John 10 begins with the closest thing to a parable we find in the Gospel of John. While parables are common in the other three Gospels, John does not record a single parable. In this passage, Jesus uses an extended metaphor drawn from the common experience of tending sheep. If the audience had not tended sheep themselves, they knew that these things were true from their experience.
Jesus chose this metaphor intentionally since the image of a shepherd is used in the Old Testament frequently for the leaders of the nation. The are bad shepherds who are not leading the people “beside still waters” (Psalm 23) The people are like “sheep without a shepherd” (Matt 9:36). In contrast, Jesus leads the people into the wilderness and provides food for them (the feeding of the 5000), seeking out the lost sheep wherever they are (Luke 15:3-7) and ultimately laying Jesus will lay down his life down on behalf of his flock.
What is more, this image of a true shepherd is a messianic image found in the Old Testament. Moses led sheep for 40 years in the wilderness before God called him to lead the people of Israel out of Egypt, and the ideal King of Israel was David, who was first a shepherd before his was a king. Psalm 23 has messianic overtones (“The Lord is my shepherd”), but Ezekiel 37:24-28 is the most clear use of a shepherd metaphor for the coming Messiah, the true son of David and ideal shepherd who replaces the bad leaders who have led the people into danger but do nothing to save them.
The image of a God as a shepherd is found frequently in the Old Testament. God is described as a shepherd for his people (Gen 48:15, 49:24, Ps 23:1, 28:9, 77:20, 78:52, 80:1, Isa 40:11, Jer 31:10) and the people of Israel are regularly refer to as the sheep of God’s pasture (Ps 74:1, 78:52, 79:13, 95:7, 100:3, Ezek 34:31). It is possible that Jesus had Ezekiel 34 in mind, but the fact that the image of an ultimately good shepherd who will lead God’s people back to the land appears in Isaiah 40 and Jeremiah 31 as well. These are passages Jesus uses frequently in his teaching and would have been well-known to the listeners in the Temple.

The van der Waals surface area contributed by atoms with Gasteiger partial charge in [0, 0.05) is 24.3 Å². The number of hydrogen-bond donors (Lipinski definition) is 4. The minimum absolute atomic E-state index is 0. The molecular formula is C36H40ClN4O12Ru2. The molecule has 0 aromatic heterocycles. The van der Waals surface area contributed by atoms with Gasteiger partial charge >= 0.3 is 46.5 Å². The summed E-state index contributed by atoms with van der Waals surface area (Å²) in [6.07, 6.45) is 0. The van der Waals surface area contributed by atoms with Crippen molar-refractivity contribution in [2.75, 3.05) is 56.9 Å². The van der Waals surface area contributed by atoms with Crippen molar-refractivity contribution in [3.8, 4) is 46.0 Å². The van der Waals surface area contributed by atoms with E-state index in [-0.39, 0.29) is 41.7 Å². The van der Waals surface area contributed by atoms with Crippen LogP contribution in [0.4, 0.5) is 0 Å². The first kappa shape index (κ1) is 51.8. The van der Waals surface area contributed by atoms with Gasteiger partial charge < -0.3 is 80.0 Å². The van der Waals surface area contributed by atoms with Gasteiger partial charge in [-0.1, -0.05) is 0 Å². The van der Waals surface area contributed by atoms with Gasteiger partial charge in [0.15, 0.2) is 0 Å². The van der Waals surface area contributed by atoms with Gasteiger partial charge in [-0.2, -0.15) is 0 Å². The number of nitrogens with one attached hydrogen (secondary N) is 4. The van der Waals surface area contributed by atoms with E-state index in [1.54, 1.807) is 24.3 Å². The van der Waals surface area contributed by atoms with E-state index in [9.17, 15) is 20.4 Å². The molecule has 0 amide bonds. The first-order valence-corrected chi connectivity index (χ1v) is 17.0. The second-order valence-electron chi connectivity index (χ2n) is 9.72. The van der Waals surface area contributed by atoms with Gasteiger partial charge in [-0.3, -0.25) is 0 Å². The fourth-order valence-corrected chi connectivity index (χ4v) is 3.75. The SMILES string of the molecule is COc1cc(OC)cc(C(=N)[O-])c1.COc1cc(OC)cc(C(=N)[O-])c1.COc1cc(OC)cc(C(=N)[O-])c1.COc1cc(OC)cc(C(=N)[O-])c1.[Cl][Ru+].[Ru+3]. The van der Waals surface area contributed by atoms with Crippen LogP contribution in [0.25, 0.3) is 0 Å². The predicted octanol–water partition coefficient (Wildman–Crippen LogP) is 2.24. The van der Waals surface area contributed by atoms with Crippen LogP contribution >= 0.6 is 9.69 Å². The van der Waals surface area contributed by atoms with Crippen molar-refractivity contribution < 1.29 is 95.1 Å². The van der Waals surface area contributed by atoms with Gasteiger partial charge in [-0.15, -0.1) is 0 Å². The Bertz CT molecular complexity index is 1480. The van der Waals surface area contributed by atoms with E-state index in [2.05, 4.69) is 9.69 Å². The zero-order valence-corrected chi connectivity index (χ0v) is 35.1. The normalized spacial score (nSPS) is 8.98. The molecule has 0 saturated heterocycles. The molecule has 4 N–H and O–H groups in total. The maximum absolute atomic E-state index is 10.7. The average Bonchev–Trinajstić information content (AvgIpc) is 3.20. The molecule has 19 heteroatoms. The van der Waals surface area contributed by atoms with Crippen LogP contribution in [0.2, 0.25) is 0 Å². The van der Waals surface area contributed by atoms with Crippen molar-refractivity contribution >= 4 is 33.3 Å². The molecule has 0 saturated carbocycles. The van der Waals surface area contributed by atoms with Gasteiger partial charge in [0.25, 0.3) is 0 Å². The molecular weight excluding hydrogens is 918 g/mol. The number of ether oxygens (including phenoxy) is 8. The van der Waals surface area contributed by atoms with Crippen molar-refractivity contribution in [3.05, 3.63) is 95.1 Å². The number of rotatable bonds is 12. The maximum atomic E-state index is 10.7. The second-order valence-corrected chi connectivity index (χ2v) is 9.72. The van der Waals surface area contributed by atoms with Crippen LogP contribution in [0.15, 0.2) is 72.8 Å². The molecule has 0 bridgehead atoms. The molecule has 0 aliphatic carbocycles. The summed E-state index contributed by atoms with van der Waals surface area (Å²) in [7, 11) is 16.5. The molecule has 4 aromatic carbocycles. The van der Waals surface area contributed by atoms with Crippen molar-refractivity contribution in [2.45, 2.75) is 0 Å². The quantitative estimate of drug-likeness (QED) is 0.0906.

In John 10:14 Jesus declares he is not only the proper gate into the sheep pen, he is in fact the good shepherd who will lay his life down on behalf of his flock. By calling himself “the shepherd,” Jesus is evoking passages such as Ezekiel 34 which looks forward to an ideal shepherd who will lead the people on behalf of God. On the other hand, the true shepherd of Israel is God. There is only one shepherd for the flock (verse 16). God the Father is the shepherd (Ps 23:1), but here Jesus is claiming to be that good shepherd.
The reaction of the crowd (10:19-21) is similar to chapter 9, some say Jesus is inane or demon possessed, yet others understand that a demon possessed man cannot open the eyes of the blind, nor does an insane person speak as Jesus does. He makes sense!
By claiming to be the Good Shepherd, Jesus in intentionally declaring that he is the Messiah and therefore God’s son. But he will go beyond the expectation that the Messiah will be the ideal king, a new Moses and new David. Just as both those men could be called “a son of God,” Jesus also claims to be the ideal Son of God because he is God.
There is more in this chapter which makes Jesus’s claim even more clear. But is this an accurate reading of the words of Jesus? Is he claiming to be the eschatological shepherd from Ezekiel 37:24-28? And if he is, what does this tell us about his relationship with God?